Turbocharged scale

Networks & Network Services
FullFibre has merged with Digital Infrastructure. Oliver Helm, CEO, FullFibre, caught up with Comms Business to discuss what this means for partners.

In early October, Basalt announced its two UK fibre to the premises network operators, Digital Infrastructure and FullFibre, would merge. Basalt Infrastructure Partners Fund, which holds majority stakes in both businesses, said the merger was a “pro-active move” in the competitive UK fibre market, bringing greater scale and combining routes to market for these established fibre assets.

The combined business will be led by Oliver Helm, CEO of FullFibre, and will integrate both companies existing footprints and continue the build out in more rural regions.

The merger has created one of the larger offerings by UK altnets, with a network accessible by over 250,000 homes and businesses Ready for Service (RFS) today. The combined business has an ambition to deliver 1 million live premises.

Helm said the merger has been driven by “the opportunity in the market”. He added, “The market has always been about scale, but that’s been turbocharged and, fundamentally, it’s about the viable long-term proposition of a business.”

The scale of the combined business, Helm explained, makes it more compelling to wholesalers. He said, “We’re now at the stage where we have very substantial scale. We can add up to 40,000 RFS a month, and we’re consistently adding more than 20-25,000 RFS between us at the moment.

“Having that scale to be able to work with our wholesale partners to offer them a big enough and appealing enough footprint to drive take up on our network is a big deal. Having that scale now just makes sense.

More wholesale opportunities will also be opened to the larger combined business. Helm explained, “It also places us very well to take advantage of some of those opportunities in the market that are open to a predominant wholesale player.

“We now have enough scale to be very relevant to those wholesale players and to start becoming more relevant to national CPs and the aggregators underneath it. Both businesses have a lot of synergies and very complementary teams. It was the right moment to push that button and do it.”

Synergies and opportunities

When asked what the reaction has been internally, Helm offered a thoughtful perspective. He said, “There’s always a little bit of trepidation with these things. Where this has happened elsewhere in the industry, it has sometimes resulted in a lot of redundancies so naturally there are fears about security and change is unsettling for people.

“Having said that, both organisations are comparatively lean and there’s a lot of synergies. Where I have gaps, Digital Infrastructure has strengths, and vice versa.

“So, for us, this is a big opportunity, and the teams are seeing that. Yes, there’s a certain degree of concern and change is unsettling, but they understand that the synergies and the opportunities are enormous. This takes us from being what was quite a viable network, to being a very viable long-term proposition. There’s a lot of excitement bubbling around the businesses.”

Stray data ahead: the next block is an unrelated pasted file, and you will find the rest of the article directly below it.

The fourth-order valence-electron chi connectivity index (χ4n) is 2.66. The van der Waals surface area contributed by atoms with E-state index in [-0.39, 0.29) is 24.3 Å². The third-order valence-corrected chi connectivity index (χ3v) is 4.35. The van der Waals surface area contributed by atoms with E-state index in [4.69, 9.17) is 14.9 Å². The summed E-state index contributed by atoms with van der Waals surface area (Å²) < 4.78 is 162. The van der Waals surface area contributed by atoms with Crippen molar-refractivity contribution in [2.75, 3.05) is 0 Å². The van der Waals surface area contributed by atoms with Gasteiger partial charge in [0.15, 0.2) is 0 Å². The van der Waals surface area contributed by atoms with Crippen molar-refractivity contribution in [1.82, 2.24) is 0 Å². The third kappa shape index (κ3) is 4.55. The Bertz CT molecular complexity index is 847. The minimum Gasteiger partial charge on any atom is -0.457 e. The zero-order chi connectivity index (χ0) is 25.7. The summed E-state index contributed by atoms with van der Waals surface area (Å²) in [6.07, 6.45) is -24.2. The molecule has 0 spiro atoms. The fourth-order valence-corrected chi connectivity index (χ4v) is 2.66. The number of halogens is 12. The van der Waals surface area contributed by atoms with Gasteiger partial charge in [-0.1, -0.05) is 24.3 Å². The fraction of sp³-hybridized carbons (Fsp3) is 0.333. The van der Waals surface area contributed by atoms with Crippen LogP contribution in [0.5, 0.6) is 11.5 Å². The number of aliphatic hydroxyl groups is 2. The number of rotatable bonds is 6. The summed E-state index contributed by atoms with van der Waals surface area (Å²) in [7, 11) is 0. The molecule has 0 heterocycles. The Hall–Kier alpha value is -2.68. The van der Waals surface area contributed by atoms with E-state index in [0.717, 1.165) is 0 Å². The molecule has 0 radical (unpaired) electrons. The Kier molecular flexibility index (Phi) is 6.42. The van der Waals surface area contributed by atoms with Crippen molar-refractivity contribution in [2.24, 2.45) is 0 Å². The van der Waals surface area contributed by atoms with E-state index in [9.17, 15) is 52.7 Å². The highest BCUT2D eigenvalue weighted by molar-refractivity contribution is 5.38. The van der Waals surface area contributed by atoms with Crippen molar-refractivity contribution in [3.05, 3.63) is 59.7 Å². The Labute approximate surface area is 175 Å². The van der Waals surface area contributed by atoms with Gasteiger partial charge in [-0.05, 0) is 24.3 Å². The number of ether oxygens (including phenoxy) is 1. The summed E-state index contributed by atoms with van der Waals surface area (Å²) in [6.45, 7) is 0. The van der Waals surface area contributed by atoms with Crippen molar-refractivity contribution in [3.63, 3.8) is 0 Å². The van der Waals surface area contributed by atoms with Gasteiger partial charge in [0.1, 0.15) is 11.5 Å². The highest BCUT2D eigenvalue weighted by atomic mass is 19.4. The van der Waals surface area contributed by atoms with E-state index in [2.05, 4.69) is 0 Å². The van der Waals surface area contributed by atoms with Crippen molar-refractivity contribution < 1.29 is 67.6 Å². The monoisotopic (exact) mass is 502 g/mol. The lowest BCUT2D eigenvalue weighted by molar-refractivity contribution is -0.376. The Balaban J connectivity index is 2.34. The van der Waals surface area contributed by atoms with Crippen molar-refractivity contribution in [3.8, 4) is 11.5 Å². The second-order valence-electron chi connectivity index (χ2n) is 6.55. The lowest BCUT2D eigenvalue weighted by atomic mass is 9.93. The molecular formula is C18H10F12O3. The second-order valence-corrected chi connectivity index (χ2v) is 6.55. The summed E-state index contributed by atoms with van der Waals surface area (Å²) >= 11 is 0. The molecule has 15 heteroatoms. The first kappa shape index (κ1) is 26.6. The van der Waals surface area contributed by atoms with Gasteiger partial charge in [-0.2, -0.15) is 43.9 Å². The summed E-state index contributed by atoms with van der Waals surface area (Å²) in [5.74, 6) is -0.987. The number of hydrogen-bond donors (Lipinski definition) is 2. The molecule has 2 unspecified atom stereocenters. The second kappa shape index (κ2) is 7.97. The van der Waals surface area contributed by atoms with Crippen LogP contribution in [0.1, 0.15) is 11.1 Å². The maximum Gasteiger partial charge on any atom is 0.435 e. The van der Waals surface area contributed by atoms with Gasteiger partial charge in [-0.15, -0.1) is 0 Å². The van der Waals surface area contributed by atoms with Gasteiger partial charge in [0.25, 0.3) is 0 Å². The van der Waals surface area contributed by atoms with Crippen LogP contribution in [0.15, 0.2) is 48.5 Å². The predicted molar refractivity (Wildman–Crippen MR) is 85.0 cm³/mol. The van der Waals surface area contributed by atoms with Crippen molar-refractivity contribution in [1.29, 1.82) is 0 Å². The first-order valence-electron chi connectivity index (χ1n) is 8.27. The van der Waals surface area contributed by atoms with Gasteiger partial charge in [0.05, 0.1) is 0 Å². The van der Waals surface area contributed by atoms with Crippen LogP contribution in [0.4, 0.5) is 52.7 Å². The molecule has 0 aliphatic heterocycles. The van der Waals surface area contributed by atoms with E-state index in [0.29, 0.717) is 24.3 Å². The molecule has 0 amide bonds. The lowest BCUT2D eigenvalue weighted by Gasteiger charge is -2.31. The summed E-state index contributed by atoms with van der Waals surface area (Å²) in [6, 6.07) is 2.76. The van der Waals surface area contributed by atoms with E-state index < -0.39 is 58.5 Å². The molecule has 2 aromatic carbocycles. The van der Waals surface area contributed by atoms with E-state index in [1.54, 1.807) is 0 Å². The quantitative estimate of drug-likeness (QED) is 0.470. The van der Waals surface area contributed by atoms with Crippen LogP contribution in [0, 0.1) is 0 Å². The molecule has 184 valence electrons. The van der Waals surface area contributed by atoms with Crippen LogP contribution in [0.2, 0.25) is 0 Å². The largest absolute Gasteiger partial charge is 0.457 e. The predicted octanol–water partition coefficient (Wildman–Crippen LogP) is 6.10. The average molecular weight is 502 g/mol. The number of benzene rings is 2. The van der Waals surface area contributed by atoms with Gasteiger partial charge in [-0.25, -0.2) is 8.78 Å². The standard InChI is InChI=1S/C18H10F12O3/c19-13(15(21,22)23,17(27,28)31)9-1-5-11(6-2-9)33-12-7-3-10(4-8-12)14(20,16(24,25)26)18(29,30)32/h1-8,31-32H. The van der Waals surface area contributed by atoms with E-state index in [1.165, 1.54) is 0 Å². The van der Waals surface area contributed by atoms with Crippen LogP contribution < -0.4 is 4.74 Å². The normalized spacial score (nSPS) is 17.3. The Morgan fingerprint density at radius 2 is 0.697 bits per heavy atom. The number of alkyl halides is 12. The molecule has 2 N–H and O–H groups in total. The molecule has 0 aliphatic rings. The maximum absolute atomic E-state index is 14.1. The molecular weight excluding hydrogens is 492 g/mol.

Helm reflected that, whilst his to-do list has grown as a result of the merger, he is also lucky to have “an extremely competent management team”.

He added, “They’re more than capable of doing this and keeping the wheels moving. For me, it’s really simple. We are going to offer this as a single unified footprint to our CPs very quickly. At the same time, it is absolutely about the people. We’ve got some really talented, really skilled people. We need to make sure that they are feeling confident and safe to keep pushing and growing the business as we drive through.

“There’s loads of other stuff underneath that. We want to keep growing and our focus on rural builds is only increasing. But those are the two priorities: a unified footprint extremely fast, which we’re well on track for, and then making sure that we’re really leveraging those people to kick up a gear. It’s not just about one plus one is two in times of growth, it’s about one plus one making three.”

A larger footprint

The combined business, Helm explained, will keep the focus on the Channel. Helm said, “This is a wholesale offering. It’s always going to be a wholesale offering. And we’re very clear that the value is in the wholesale network asset.”

The internet service provider (ISP) of Digital Infrastructure, BeFibre, which today provides retail services via both the FullFibre and Digital Infrastructure networks, will remain part of the group as a customer of the enhanced wholesale platform. Helm explained how this will work going forward.

He said, “BeFibre will have access to network on the same terms as our existing CPs and it’s not the plan that BeFibre will deliver the predominant take across this network.”

Helm emphasised, “This is absolutely about a level playing field. We’ve got the brand Fibre Heroes, which we’ve been pushing for quite a long time to help CPs, and we’re only going to intensify that. What it means for our existing CPs is the size of footprint they can access just grew significantly, with the same levels of support across the expanded footprint.

“And, for new CPs coming on board, they have access to a much larger area with better economies of scale in working with us versus working with other people as they try and move into wholesale business models.”

This interview appeared in our November 2023 print issue. You can read the magazine in full here.

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